Thousands of women going through divorce could be losing out on significant sums of money in retirement because they are unaware of a legal entitlement to their ex’s private pension, Age UK has warned.
During a divorce, pension assets frequently get left out of settlements, leading to one partner – often the woman – being made worse off than they could or should be in later life says the charity.
Currently, divorcing couples who do not go to court get no automatic right to know their spouse’s pension value at divorce.
Previous research from Scottish Widows shows that seven out of ten couples do not discuss their pensions at all prior to divorce.
Up to one in three women currently aged between 55-70 years have experienced divorce, with huge implications for their retirement incomes, Age UK says.
To stop women losing out, Age UK is calling for urgent reforms to the divorce process so private pensions are split fairly.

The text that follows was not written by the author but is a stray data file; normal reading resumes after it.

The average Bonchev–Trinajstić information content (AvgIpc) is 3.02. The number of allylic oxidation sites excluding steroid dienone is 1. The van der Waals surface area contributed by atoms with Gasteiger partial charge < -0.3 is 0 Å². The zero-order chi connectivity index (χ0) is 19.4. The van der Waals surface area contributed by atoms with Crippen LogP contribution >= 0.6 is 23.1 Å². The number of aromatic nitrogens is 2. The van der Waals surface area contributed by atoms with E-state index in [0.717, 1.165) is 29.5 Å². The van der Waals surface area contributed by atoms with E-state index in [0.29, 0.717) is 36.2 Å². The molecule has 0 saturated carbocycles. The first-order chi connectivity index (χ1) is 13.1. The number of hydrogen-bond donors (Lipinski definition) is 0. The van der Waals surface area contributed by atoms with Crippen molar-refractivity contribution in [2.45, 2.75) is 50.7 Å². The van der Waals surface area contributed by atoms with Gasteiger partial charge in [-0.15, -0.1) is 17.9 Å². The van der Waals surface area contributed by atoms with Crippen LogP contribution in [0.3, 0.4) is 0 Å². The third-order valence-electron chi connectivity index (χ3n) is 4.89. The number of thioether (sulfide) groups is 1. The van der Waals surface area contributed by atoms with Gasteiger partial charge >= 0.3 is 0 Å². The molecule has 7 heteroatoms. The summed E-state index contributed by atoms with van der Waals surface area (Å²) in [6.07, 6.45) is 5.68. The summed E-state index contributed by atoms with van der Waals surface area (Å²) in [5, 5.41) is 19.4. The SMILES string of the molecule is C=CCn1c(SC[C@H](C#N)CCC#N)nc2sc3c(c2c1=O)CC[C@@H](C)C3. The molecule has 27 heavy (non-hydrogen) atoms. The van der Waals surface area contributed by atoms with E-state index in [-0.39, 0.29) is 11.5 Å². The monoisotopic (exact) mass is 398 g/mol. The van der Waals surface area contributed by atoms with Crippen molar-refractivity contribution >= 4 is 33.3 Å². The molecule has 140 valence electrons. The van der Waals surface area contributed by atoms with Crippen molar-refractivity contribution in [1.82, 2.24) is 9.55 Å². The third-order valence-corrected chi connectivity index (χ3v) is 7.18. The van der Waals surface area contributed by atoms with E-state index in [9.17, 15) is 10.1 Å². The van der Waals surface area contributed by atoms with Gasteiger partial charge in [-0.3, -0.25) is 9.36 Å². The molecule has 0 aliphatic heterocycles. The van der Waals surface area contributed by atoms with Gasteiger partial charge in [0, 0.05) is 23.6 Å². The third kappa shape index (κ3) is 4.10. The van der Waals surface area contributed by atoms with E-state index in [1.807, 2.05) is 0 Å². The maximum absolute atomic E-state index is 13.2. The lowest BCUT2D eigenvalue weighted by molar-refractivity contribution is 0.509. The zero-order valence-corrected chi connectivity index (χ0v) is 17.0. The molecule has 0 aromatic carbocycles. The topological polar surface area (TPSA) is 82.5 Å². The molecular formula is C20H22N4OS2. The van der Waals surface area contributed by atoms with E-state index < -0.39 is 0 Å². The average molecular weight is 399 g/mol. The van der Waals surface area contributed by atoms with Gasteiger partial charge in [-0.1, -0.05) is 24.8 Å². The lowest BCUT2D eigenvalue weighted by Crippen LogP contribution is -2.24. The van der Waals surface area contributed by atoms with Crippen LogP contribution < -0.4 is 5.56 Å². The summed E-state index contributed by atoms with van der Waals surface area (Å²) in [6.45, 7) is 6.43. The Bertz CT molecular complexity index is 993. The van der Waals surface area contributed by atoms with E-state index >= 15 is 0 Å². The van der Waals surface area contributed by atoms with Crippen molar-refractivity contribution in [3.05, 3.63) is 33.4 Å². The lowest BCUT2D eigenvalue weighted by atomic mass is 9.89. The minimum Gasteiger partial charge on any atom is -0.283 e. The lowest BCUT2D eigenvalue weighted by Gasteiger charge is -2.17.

Age UK’s charity director, Caroline Abrahams, says: “It is extraordinary and frankly unacceptable that so many women are potentially missing out on significant sums of money when they divorce, sometimes without even realising they have lost future income which probably should have been theirs.
“The government must act quickly to make consideration of private pension wealth a proper part of the divorce process.
“It is crucial that women are helped to build up a decent private pension and get the right information and advice at the right time. Women should, as a matter of law and practice, have fair and equal access to the private pension wealth they have built up with their husbands if they are divorced or bereaved later in life.”
Age UK also highlights additional concerns for women in retirement following state pension reforms. It says that unlike the old system, women retiring on the new state pension from 2016 onwards will not have provisions to claim based on their spouse or civil partner’s contributions.
This could cause problems for women approaching state pension age who have not built up their own full contribution record and had expected to be able to claim on their husband’s record in the event of bereavement.